Reader Request Week 2023 #10: Short Bits, Part Two
Posted on May 7, 2023 Posted by John Scalzi 7 Comments
More short answers to pressing questions! Let’s get right to it:
Theorboast: I would love to see you rate some unusual musical instruments for suitability in your band. Theorbo? Theremin? Hurdy-gurdy? Duduk and tar?
As it happens I do own a theremin, and also some other vaguely unusual musical instruments such as an Omnichord, a MandoTenor and a Banjolele. As a practical matter, however, I end up doing most of my stuff via a Digital Audio Workstation and a MIDI keyboard, with occasional guitar and bass.
Bradley: What are your thoughts on serialised webnovels as a genre, both for the reader and the writer?
I mean, that’s how I first presented Old Man’s War here, 21(!!) years ago. In general I think it’s a perfectly fine idea, although as a general practical issue, I would suggest writers actually have the thing done before serializing it; that way the output is not threatened by, you know, life taking a week or a month out of your schedule for non-writery things.
Carl: I assume you support the WGA strike. Are you a member? Any thoughts on the strike or how it will effect any pending film or television adaptations of your work?
I’m not a member; I don’t have enough points yet. If and when I can become a member, I will do so. As for the strike, I am a supporter of it, which should be no surprise as, aside from anything else, I am the former president of a writers organization where one of our chief concerns was adequate compensation for writers. The strike does affect at least some of the projects I have in development, which is, of course, fine. When the studios and networks want to get them back underway, there’s an easy way to do it: Treat the writers fairly.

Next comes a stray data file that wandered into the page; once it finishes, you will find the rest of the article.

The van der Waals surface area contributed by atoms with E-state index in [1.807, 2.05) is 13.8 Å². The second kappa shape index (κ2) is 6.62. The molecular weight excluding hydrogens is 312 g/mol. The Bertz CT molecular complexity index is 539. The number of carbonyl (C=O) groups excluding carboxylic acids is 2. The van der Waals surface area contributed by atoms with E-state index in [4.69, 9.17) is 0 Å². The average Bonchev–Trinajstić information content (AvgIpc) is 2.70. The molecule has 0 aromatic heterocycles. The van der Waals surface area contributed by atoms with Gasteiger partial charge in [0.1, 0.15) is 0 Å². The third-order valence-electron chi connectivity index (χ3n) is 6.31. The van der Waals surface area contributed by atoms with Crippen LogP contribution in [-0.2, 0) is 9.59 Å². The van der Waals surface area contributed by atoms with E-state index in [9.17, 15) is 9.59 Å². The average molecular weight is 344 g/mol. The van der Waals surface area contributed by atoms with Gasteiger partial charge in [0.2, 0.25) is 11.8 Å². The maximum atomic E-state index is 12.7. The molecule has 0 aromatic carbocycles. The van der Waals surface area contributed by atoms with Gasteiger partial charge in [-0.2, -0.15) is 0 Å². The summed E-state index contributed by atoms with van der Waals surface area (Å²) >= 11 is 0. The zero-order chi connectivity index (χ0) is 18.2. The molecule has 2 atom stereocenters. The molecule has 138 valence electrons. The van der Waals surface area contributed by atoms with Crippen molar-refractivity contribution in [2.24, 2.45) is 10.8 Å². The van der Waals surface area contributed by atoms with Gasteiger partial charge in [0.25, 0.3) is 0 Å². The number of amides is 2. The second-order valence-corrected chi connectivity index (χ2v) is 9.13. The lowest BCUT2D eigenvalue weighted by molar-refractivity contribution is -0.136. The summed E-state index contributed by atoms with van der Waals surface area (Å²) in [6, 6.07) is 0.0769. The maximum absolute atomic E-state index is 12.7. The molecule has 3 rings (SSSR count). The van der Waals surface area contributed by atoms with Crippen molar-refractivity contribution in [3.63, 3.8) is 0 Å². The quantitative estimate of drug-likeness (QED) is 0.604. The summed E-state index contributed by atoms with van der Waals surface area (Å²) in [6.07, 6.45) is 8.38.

Hugo: I’ve noticed that compared to authors of previous eras, bestselling authors these days don’t tend to write a lot of short fiction – whereas (for example) the Big 3 of the mid-20th Century SF had multiple short story collections. There is the odd author who has a lot of short stories, but they seem to be the exception, not the rule. Why do you think this is?
The short answer is that short stories don’t pay enough for someone to make a living, or a substantial part of their living, off of them, which is a thing that used to be possible. I myself tend to write short stories either for my own amusement or for a very specific strategic purpose, since the money usually isn’t there. The slightly longer answer is that some of the writing energy that used to go into short stories now goes into things like graphic novels or video games, which pay a reasonable amount for the effort.
BostonDan: Let’s admit that the output of ChatGPT currently resembles that of a clever but very lazy, plagiarizing high school student. Do you expect to be astonished by the 2030 version? Could you ever consider such a program to be “intelligent”?
I think AI is going to get very good at simulating and iterating what already exists — it’s already pretty good at that — but I don’t think it’s going to be by itself very good at original thought that will appeal to humans, because its intelligence, however one wishes to define it, is not human and never will be, even if it is trained on human intelligence. I’m curious what AI creativity would be, left to its own devices.
Icarus: I think you said that you still have a landline. What does your phone bill look like with taxes and such? how much does a phone call cost you if you do it from a landline these days?
We keep the landline these days basically because it’s bundled with our home internet access and it’s cheaper to get both than the internet alone. Don’t ask me why, that’s just how they do it. I haven’t made a phone call from it for years, and if someone calls it they get voicemail. Most humans we wish to speak to know to call us at our cell numbers these days, so what messages are left are usually political robocalls or people trying to scam us. I don’t generally respond to those.
Matt S: Where do you lean on the “nature vs nurture” spectrum for how parents raise kids? How much of a child’s successes and failures are accredible to the parents, their environment, and themselves?
I don’t think there’s a “one size fits all” answer to that, and each child and each situation is different. Also, it’s never “nature versus nurture” anyway. “Nature” is what’s in your genes; “nurture” is what’s in your environment. They are complementary, not in opposition.